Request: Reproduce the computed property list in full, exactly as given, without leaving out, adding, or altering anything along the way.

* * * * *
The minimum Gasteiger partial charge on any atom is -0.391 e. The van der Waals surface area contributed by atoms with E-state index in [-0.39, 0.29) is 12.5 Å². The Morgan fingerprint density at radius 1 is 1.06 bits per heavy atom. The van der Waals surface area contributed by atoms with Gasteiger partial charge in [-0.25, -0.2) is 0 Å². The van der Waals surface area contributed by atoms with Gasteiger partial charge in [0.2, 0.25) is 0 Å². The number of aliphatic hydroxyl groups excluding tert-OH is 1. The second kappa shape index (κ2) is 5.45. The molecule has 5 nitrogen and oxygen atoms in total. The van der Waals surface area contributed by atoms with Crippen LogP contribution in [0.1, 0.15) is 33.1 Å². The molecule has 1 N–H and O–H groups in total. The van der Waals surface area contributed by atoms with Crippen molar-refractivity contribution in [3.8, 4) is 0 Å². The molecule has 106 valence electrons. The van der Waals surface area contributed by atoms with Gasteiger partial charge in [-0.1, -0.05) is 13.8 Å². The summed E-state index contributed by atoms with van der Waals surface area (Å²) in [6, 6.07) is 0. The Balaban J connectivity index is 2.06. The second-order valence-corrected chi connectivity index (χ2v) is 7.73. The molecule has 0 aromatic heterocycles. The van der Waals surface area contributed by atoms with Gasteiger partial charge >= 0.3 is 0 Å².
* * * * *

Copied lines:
The minimum Gasteiger partial charge on any atom is -0.391 e. The van der Waals surface area contributed by atoms with E-state index in [-0.39, 0.29) is 12.5 Å². The Morgan fingerprint density at radius 1 is 1.06 bits per heavy atom. The van der Waals surface area contributed by atoms with Gasteiger partial charge in [-0.25, -0.2) is 0 Å². The van der Waals surface area contributed by atoms with Gasteiger partial charge in [0.2, 0.25) is 0 Å². The number of aliphatic hydroxyl groups excluding tert-OH is 1. The second kappa shape index (κ2) is 5.45. The molecule has 5 nitrogen and oxygen atoms in total. The van der Waals surface area contributed by atoms with Crippen LogP contribution in [0.1, 0.15) is 33.1 Å². The molecule has 1 N–H and O–H groups in total. The van der Waals surface area contributed by atoms with Crippen molar-refractivity contribution in [3.8, 4) is 0 Å². The molecule has 106 valence electrons. The van der Waals surface area contributed by atoms with Gasteiger partial charge in [-0.1, -0.05) is 13.8 Å². The summed E-state index contributed by atoms with van der Waals surface area (Å²) in [6, 6.07) is 0. The Balaban J connectivity index is 2.06. The second-order valence-corrected chi connectivity index (χ2v) is 7.73. The molecule has 0 aromatic heterocycles. The van der Waals surface area contributed by atoms with Gasteiger partial charge >= 0.3 is 0 Å².